Arcade-style roller coaster stunt racing at its finest.
I prefer driving games over racing games, which is why I never got behind the virtual wheel of the Trackmania series. However, after playing Trackmania Turbo on PS4, I now know that I should have given the series a try on the PC instead of blowing it off. This high-octane racer has all the things I love about the genre—intense speed, surrealistic tracks, tight controls, and couch multiplayer. If I had known that the developers created a racing game that seems tailor-made for me, I would have been a fan from the beginning.
Trackmania Turbo has several modes, but the main focus is the single-player campaign that spans 200 tracks. Yes, you read that right, 200 different time trials that become increasingly more difficult, more death-defying, and more creative as players progress. Oddly enough, most of the tracks only take 25-45 seconds to complete, but you'll be on the edge of your seat the entire time because the slightest mistake will send the car flipping and flying through the air. Yes, this game is like the Michael Bay of racers (in a positive way)—nonstop excitement with no fluff. As a result, just like a Michael Bay film, it can only be endured in small doses before it becomes... oh look, a squirrel!
This is the first time I've played a racer filled with tracks that zip up vertical walls, race upside-down, jump over huge gaps, and go through loop-de-loops as if I'm driving on a roller coaster track. It reminds me of playing with Hot Wheels cars in my youth. I'd spend hours setting up custom tracks that incorporate household objects so I could send cars through loops and over jumps just to eventually crash into something.
Feeding into that nostalgia, this game has a deep track editor with three different toolsets to let you craft basic, moderate, or extremely elaborate creations. This feature alone adds infinite replay value, but what's really cool is that custom tracks can also be used by their creators to host races in online multiplayer. Too bad there's currently no way to browse custom tracks and separate them from standard ones, but that seems like a simple fix.
Since all races are time trials, you race against time and also against ghost vehicles. At the beginning of each race, you choose whether to compete against gold, silver, or bronze ghost cars. If that car is beaten, then you earn that medal. Don't worry about missing out on higher medals, though, as it's possible to earn a gold medal by achieving a near perfect run against a silver or bronze ghost. An additional ghost car of the player's last run also appears in subsequent races, so it's not uncommon to race against two ghost cars on any track. Normally, I don't enjoy time trial races, but something about racing against an A.I. ghost car and my own ghost car on these whacky tracks propels me onward. Add in the fact that I'm a perfectionist (i.e. anal retentive), and the result is a game where I continually try to one-up myself.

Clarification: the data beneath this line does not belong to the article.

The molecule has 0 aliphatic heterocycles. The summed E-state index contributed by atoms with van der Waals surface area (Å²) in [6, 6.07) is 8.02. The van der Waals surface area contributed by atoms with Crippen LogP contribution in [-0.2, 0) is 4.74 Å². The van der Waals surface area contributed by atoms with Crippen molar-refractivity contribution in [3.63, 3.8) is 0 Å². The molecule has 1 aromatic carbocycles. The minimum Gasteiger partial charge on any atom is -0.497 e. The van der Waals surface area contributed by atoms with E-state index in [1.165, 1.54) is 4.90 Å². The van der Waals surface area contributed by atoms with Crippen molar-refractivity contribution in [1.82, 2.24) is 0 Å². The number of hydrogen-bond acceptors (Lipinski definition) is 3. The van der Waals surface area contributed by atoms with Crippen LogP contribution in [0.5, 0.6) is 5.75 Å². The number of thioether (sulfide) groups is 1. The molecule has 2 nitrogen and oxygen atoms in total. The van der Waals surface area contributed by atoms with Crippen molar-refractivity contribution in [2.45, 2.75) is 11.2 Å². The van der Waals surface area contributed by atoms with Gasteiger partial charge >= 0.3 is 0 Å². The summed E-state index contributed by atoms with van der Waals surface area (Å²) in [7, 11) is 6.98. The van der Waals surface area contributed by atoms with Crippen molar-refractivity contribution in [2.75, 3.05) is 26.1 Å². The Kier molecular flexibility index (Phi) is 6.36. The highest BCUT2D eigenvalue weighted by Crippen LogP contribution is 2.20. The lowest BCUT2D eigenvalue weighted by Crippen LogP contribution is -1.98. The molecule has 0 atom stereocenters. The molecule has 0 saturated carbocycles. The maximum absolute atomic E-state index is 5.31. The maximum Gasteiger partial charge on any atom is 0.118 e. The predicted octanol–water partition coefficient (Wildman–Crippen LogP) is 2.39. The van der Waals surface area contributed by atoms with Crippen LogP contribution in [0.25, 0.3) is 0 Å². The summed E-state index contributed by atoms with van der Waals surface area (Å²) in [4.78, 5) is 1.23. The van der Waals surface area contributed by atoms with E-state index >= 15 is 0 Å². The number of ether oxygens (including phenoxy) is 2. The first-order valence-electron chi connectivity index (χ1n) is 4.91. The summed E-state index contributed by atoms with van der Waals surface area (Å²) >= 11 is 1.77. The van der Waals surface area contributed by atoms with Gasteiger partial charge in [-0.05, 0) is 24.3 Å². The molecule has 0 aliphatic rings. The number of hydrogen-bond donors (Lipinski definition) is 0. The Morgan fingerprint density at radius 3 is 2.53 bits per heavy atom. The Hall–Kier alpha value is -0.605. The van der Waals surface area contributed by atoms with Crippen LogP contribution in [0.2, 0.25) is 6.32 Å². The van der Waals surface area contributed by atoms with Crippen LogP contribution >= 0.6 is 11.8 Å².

Several features in Trackmania Turbo may seem insignificant, but they end up being fantastic design choices. For starters, the track reset button instantly takes you back to the beginning of a race without a confirmation or any delay whatsoever. This is important as mere seconds seem like minutes when waiting to restart a race. While it certainly isn't new to have numerous turbo pads on a race track, it is new to have pads that cut the engine off. This unique design feature adds a new strategy by forcing players to anticipate them and then coast through sections of the track before having the engine turned back on.
Another great choice is having extremely responsive controls. I really love how the tires grip the road because it lets me zip around obstacles and scream through turns at very high speeds. Conversely, the ability to drift at the mere tap of the brake button and still remain in control is also very empowering. Sure, it's easy to complete most tracks and earn a bronze medal, but acquiring gold medals on the harder tracks requires a mastery of speed, control, and drifting.
Hitting objects or the side of a track will slow players down in most racing games, but cars frequently fly through the air while flipping and spinning in Trackmania Turbo. One hazard that players have to be aware of is how easy it is to crash when simply going over a jump. If it isn't lined up correctly, players will end up flying off the track or missing a bridge landing completely. One of my pet peeves is that I have to watch out for lampposts that line the side of a road during jumps. In most games, these items don't have hit detection, but one slight tap in this game will send cars flipping out of control. It would also be nice to be able to control the pitch and yew of my vehicle in the air as I have frequently crashed because my car didn't land at the correct angle.
In addition to Trackmania Turbo's single-player campaign, you can enjoy a race variation where two players work in unison to control one car. There's also local multiplayer racing and action-packed online multiplayer modes, including one where 100 players race ghost cars against each other. Add the deep track creator to the surrealistic mix, and the result is a fantastic racing game that will keep players coming back for short doses of fun-filled mayhem!